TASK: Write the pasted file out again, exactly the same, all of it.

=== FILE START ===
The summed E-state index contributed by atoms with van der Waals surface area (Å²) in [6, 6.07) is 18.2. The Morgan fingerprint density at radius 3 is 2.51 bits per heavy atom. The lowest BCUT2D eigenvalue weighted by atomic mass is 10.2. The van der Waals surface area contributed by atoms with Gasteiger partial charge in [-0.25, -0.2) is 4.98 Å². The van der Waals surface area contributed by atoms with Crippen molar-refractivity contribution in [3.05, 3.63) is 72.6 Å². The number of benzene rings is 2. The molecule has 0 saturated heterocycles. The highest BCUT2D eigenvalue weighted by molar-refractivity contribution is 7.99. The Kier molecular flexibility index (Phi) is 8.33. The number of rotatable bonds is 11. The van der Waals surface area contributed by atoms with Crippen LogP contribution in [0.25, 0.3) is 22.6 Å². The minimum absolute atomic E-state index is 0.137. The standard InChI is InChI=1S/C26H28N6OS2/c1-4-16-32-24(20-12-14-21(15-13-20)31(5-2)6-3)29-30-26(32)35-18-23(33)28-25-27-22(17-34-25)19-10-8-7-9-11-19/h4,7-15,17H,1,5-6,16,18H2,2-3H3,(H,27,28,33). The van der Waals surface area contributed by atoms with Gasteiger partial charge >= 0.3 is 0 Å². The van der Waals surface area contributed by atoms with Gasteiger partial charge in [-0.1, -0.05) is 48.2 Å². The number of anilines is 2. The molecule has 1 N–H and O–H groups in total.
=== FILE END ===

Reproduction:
The summed E-state index contributed by atoms with van der Waals surface area (Å²) in [6, 6.07) is 18.2. The Morgan fingerprint density at radius 3 is 2.51 bits per heavy atom. The lowest BCUT2D eigenvalue weighted by atomic mass is 10.2. The van der Waals surface area contributed by atoms with Gasteiger partial charge in [-0.25, -0.2) is 4.98 Å². The van der Waals surface area contributed by atoms with Crippen molar-refractivity contribution in [3.05, 3.63) is 72.6 Å². The number of benzene rings is 2. The molecule has 0 saturated heterocycles. The highest BCUT2D eigenvalue weighted by molar-refractivity contribution is 7.99. The Kier molecular flexibility index (Phi) is 8.33. The number of rotatable bonds is 11. The van der Waals surface area contributed by atoms with Crippen LogP contribution in [0.25, 0.3) is 22.6 Å². The minimum absolute atomic E-state index is 0.137. The standard InChI is InChI=1S/C26H28N6OS2/c1-4-16-32-24(20-12-14-21(15-13-20)31(5-2)6-3)29-30-26(32)35-18-23(33)28-25-27-22(17-34-25)19-10-8-7-9-11-19/h4,7-15,17H,1,5-6,16,18H2,2-3H3,(H,27,28,33). The van der Waals surface area contributed by atoms with Gasteiger partial charge >= 0.3 is 0 Å². The van der Waals surface area contributed by atoms with Gasteiger partial charge in [-0.1, -0.05) is 48.2 Å². The number of anilines is 2. The molecule has 1 N–H and O–H groups in total.